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Usage on Lathes

Dial indicators using a magnetic back (such as Starrett's No. 676 Series) can be very useful in setting up a job on a lathe where the machine's screws may be producing too much backlash. By using a indicator in a similar fashion to a Digital Read Out (DRO) one can still machine accurately and quickly on a machine they have not developed a feel for yet.

As you can see I set it up in 2 different locations, one that makes it relatively nice to thread as you maintain your cross slide zero as you move the compound in but continuously move the cross slide in and out as you move the cutting tool back to restart the thread. While the other picture shows the dial indicator controlling the length of cut. Remember when setting up for the length of cut, you can use your gage block set to build a stack so that your indicator is just set at reading for example .500 when the depth is reached, even if the cut length of for the job is actually 4 inches long.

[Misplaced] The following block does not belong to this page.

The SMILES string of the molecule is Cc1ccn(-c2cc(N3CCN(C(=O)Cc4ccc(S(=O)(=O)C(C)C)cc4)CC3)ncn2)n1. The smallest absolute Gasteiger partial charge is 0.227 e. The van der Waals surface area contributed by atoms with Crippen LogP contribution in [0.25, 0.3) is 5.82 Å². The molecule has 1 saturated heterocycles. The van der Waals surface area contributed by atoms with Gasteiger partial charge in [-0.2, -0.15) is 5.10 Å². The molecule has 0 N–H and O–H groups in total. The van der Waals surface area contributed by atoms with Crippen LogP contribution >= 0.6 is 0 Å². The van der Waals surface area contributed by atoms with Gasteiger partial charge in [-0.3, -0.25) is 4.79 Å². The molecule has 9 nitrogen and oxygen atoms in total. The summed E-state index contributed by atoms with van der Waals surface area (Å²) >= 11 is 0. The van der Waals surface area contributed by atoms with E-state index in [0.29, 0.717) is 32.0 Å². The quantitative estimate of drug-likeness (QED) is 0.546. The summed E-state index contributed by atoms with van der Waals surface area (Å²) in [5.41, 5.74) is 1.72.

Personally I use the Starrett back I mentioned above, with a cheap indicator. I couldn't let a decent (Starrett, Mitutoyo, Mercer etc) indicator get flood coolant or hot chips all over it. A cheap indicator makes a good disposable. And the Starrett back has not given up its magnetism like cheap magnets seem to do.

The way the Starrett back is produced, it doesn't effect the mechanism of the dial indicator due to its enclosed design on all the surfaces execpt for the one which is physically touching the metal object you wish to affix your indicator on.

Dimitrios Simitas